Tomeka Isaac and her husband have been trying to have a baby for two years. The Denver, North Carolina resident was 40 when she conceived and was at high risk of developing preeclampsia, a pregnancy-related condition that causes high blood pressure. She took the baby aspirin recommended by her doctor and tried to do everything right.
“We went to every date, did just about everything,” Isaac said. “I took prenatals, I took an iron, I took a low dose of aspirin and everything.
But two weeks before the due date, Isaac fell seriously ill. She was rushed to the emergency room, where a CT scan was performed.
“They looked at us and they said, ‘Your son died in utero,’ she said. “I mean point blank, period. No empathy. And they say, ‘Well, you’re sick too, you’ve got HELLP syndrome.’ “
HELLP syndrome is a serious but treatable condition related to pregnancy that affects the blood and liver. Isaac says she sat in the ER for five hours before she was told she was bleeding inside. At that time, she had to be transported to the operating room. There were six more surgeries in the next 45 days.
American women are less likely to survive a pregnancy than women in other developed countries, according to The data compiled by an international organization of 37 free market countries. The United States also leads in infant mortality, which is not surprising since this is linked to maternal deaths.
North Carolina ranks 39th nationwide in infant mortality, according to the Commonwealth Fund, and the March of Dimess gives the state a D-plus for maternal and child health.
So why are the United States and North Carolina doing so badly? It is complicated.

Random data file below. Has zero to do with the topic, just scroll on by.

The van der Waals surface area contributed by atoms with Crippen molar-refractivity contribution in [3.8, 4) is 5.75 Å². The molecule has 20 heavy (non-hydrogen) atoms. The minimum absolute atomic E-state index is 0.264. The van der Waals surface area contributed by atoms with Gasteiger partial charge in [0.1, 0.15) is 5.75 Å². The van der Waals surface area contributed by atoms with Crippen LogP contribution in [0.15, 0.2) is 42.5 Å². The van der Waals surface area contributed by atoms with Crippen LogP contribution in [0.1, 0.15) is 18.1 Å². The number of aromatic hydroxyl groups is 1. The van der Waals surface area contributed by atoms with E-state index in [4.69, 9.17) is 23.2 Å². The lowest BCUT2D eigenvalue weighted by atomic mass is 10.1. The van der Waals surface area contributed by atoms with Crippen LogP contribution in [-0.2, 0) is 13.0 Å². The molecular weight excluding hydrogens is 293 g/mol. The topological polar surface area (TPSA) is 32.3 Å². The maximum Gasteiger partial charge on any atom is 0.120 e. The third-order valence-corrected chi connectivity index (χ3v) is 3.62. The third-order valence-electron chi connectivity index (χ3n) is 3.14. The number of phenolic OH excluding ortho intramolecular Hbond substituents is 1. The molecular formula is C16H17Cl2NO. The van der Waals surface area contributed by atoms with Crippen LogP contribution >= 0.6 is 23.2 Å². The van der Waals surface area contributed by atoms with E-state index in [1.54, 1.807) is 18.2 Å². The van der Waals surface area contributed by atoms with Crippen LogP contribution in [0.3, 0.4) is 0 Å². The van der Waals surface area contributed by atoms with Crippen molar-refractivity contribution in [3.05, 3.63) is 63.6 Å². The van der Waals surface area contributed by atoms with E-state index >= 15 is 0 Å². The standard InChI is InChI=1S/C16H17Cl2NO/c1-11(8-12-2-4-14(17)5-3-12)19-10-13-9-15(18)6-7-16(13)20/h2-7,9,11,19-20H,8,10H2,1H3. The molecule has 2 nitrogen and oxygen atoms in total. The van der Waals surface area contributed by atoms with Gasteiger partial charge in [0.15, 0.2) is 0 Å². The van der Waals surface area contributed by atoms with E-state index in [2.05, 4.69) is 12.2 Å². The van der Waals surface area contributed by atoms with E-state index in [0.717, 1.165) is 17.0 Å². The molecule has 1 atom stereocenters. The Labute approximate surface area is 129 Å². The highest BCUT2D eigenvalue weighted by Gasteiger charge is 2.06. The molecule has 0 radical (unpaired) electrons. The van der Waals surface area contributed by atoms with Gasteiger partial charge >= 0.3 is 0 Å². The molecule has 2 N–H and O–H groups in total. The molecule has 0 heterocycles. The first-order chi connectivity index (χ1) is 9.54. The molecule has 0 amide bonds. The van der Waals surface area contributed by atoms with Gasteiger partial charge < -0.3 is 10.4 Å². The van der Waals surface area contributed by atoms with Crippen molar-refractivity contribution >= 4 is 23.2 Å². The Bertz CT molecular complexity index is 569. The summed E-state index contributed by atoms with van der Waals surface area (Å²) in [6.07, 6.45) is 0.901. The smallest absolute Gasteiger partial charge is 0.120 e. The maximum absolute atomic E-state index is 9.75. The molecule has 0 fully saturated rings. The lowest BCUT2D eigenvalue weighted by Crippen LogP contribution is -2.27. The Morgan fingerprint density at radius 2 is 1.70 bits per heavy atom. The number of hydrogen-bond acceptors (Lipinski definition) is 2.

We are the only high income country without universal health Insurance. This means that many American women are in poor health before conceiving and cannot be treated for conditions that develop during pregnancy.
Take hypertension, said Dr. Carolyn Harraway-Smith. She is the co-chair of the North Carolina Institute of Medicine Maternal Health Working Group.
“It is the # 1 cause of increased morbidity and mortality,” said Harraway-Smith. “So if a mother has high blood pressure to start with, she is more likely to have her fetus growing properly. She is more likely to have a stroke during pregnancy. So this is just a warning sign of other issues that might arise. “
Other developed countries are also focusing more on preventive and primary care. And Harraway-Smith says US needs to tackle social factors that affect health
“It’s not as simple as, ‘Go to the doctor, get your prenatal care and you’ll be fine,’ she said. “There are other problems that escape this. Housing: So does the person have suitable housing? Food: Do they have food insecurities? Education: Do they understand what they are told when they go to the doctor? “
Commonwealth Fund data shows that many high-income countries are more likely to provide care and support not just during pregnancy but in the weeks and months after birth. This is important because most pregnancy-related deaths occur after childbirth – some up to a year later.
But in most states, including North Carolina, Medicaid coverage for pregnant women ends six weeks after birth, and maternity leave is often short in the United States.
Then there is the question of race. The data from the Centers for Disease Control and Prevention shows that African American women and babies are two to three times more likely to die than white women and their infants, and that the disparity persists despite …
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